I take it back about the earlier two - this is the worst argument from you I have heard. You want to bolt on an extra security model to Windows, one that overlaps and conflicts with the existing ACL system - you think it should have both UNIX permissions and ACLs! And you have the gall to argue that this would make things simpler! The reason ACLs on GNU/Linux are fiddly is not because their designers are unintelligent (anything but!), but because they have to work with and around the existing UNIX system. That's not to say ACLs on GNU/Linux aren't usable / shouldn't be used. But it makes it clear that bolting on a super layer of UNIX permissions on Windows would be a terrible, terrible idea. I can't believe you would even suggest such a thing and it shows what knots you're tying yourself up into in trying to maintain your position that this becomes something you have to argue to try and reconcile all your contradictions.

This is astonishingly bad. I would love to see you seriously propose this somewhere with professionals just to see the reaction.

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Dalvik

Does this mean that they have Dalvik running correctly or have they managed to remove it and run the Apps is some other kind of sandbox ?

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Re: Dalvik

Don't know why I got the thumbs down as this was simply a question ? If there is something wrong with the question at least have the decency to point out my error.

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Re: Dalvik

I have no idea why you got the thumbs down here, other than that there are some very partisan and not very bright people around here who leap on anything they think is a criticism.

Anyway, as best as I can answer your very reasonable question (I welcome corrections), this is just Android in a VM with shared file system / directories (not sure if it's all or just parts of the file system). In the video, you see that he swaps between the Android and Debian environments and at one point he actually stops "Android" and then restarts it.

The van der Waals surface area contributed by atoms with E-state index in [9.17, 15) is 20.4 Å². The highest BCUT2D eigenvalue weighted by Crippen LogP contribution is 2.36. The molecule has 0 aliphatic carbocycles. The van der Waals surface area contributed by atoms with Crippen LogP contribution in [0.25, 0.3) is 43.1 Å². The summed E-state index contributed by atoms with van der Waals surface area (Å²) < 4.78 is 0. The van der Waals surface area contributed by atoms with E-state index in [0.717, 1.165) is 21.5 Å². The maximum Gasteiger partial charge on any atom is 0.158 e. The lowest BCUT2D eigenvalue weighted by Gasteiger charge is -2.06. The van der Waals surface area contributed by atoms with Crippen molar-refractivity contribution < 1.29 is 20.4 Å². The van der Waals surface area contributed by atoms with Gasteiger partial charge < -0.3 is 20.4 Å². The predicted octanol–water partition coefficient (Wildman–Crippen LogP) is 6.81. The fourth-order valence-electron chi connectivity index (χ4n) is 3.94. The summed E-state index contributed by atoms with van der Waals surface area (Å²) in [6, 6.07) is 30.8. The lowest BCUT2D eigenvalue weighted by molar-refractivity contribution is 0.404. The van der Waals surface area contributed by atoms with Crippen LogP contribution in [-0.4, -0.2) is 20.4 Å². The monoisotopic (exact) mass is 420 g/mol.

Furthermore, if this depends on MicroXwin, that's closed source. (Not sure if it does or not). Anyway, I hope that answers your question - it's Android in a VM so far as I can see. Handy if you're using ARM Debian and want to watch YouTube or want to use Android apps, so pretty handy. But it's not integration of GNU/Linux and Android in any deep way.

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Boffin

Re: Dalvik

I thought that was what Sailfish was....

I did some digging on this a few years back, and the android kernel was "special" due to big lock patches that clashed the normal linux locks.

There was an effort to get googles patches into the mainstream.

In principle, I thought it should be possible to run Dalvik as "just another application", preferably embedded in a KVM to "keep it honest"....

Anyone here know why this is not currently possible?

P.

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Re: Dalvik

Not sure about Android on Linux, however, I am using Android apps on my QNX derivative for quite some months now (almost a year) and it seems quite good. Good thing is they fixed a BIG hole in the sieve by not allowing google services - you cannot logon to google servers.

BTW, the QNX derivative is better known as BB10.

They did not go as far as fix the permission flaws, so you really have to watch out what you install....